Who’s They?

New York dance-pop duo Sofi Tukker are about to blow up, period.

Sofi Tukker (Photo by Shervin Lainez)

“I don’t give a fuck about ‘They,’ ” Sofi Tukker’s Sophie Hawley-Weld sings in their newest single, “Fuck They.” The song is a fast-paced ode to defiance set over frenetic South American percussion and a synth line so full of minor chords that it gives the Eurythmics’ “Sweet Dreams” a run for its money, and it could have been a song-of-the-summer contender had it not been released halfway through July.

Hawley-Weld and her bandmate Tucker Halpern, Americans who met as students at Brown University, emerged last July with Soft Animals, a well-regarded EP that was steeped in Brazilian poetry. Its breakout jungle-pop single, “Drinkee,” has an instantly recognizable guitar lick that, combined with the sultriness of lyrics entirely in Portuguese, turned up in an Apple watch commercial and helped light a fire under them, commercially speaking. (It got nominated for a Grammy, for Best Dance Recording.)


July is what passes for the dead of winter in Brazil, but Sofi Tukker’s fortunes seem tethered to that month — or, at least, to high summer. It’s probably not a coincidence that their five-month tour in support of Odesza began July 29. Of course, it’s August now, yet when the New York dance-pop duo arrives at Outside Lands, they might expel the marine layer and establish a bubble of leopard- and floral-print bliss on the Twin Peaks stage for 50 minutes or so.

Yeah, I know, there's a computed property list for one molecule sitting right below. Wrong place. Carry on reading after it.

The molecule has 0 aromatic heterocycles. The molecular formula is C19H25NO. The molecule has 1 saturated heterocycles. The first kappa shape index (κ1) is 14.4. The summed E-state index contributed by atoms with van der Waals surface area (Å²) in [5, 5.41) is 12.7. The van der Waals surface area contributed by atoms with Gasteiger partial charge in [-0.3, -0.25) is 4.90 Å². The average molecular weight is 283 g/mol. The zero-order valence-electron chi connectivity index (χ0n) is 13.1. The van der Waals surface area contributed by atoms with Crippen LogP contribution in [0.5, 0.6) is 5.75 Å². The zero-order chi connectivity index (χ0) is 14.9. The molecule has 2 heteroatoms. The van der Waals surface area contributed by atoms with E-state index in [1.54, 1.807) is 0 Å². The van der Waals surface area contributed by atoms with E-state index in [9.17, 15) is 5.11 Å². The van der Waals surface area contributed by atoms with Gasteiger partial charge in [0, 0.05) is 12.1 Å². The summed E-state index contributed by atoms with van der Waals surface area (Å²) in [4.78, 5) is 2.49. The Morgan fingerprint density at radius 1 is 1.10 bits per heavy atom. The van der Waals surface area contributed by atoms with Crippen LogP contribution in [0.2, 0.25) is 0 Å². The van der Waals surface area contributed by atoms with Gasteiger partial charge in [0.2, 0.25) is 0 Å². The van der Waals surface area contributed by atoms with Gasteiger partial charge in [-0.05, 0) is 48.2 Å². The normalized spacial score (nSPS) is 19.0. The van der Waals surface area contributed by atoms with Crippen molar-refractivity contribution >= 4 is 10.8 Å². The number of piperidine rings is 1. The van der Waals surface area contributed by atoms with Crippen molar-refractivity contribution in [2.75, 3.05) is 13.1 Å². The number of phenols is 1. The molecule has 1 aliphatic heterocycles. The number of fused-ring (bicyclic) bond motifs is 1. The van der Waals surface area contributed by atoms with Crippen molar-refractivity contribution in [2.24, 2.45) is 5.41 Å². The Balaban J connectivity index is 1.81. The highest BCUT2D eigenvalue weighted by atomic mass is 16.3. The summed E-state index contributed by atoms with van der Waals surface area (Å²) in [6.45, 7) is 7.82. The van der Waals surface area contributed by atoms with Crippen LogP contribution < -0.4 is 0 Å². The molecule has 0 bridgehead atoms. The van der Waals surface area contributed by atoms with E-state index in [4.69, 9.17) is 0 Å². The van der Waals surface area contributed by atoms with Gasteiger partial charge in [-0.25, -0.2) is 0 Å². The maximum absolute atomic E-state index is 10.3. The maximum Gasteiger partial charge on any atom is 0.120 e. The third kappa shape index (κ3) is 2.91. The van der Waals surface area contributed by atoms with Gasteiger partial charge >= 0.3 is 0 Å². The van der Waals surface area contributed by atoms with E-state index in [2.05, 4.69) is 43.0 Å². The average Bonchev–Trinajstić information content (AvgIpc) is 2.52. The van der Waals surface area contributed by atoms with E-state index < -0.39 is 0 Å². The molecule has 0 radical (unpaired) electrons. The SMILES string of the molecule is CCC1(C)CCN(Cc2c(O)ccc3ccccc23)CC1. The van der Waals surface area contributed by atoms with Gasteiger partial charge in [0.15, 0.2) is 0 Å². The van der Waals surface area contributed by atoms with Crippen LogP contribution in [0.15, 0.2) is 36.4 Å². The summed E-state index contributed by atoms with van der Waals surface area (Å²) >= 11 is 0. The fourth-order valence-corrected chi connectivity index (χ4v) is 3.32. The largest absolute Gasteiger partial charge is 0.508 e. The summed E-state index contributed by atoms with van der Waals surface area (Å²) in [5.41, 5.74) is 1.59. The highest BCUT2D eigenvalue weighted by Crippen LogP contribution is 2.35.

But, like even the most vibrant wallpaper, polished, outdoor-friendly music rooted in EDM risks fading into the background. What rescues Soft Animals from the limbo of becoming that gauzy clutch of songs you listen to while sipping rosé poolside is a certain punkish jaggedness. Listen closely, and you can hear a bit of Pussy Riot cutting across Sofi Tukker’s grain. At their set at Coachella, it lent just enough aggression to keep the crowd animated.

“Sophie didn’t grow up with punk at all, and I did,” Halpern tells SF Weekly by phone, speaking from somewhere in France or Monaco where the sound of crickets can be heard in the background. “It’s fun to see her on stage representing that vibe without even knowing it.”

“I know it now,” Hawley-Weld protests, adding that, “When we wrote one of our songs, ‘Greed,’ it was the first time that I really yelled, and now I get to yell every night.”


Her more direct lineage includes Americans like Stan Getz who went to Brazil and loved what they found. A jazz saxophonist, Getz almost singlehandedly brought bossa nova stateside by importing João Gilberto and Antônio Carlos Jobim’s “The Girl from Ipanema.” It’s a song that’s almost a punchline — until its totalizing catchiness simply takes over you. Sofi Tukker isn’t corny, but there’s an unmistakable aural seduction to their music, one that the remix treatment can further accentuate. (Try commuting to work while listening to Frost’s version of Sofi Tukker’s “Moon Tattoo” without dancing in your BART seat a little.)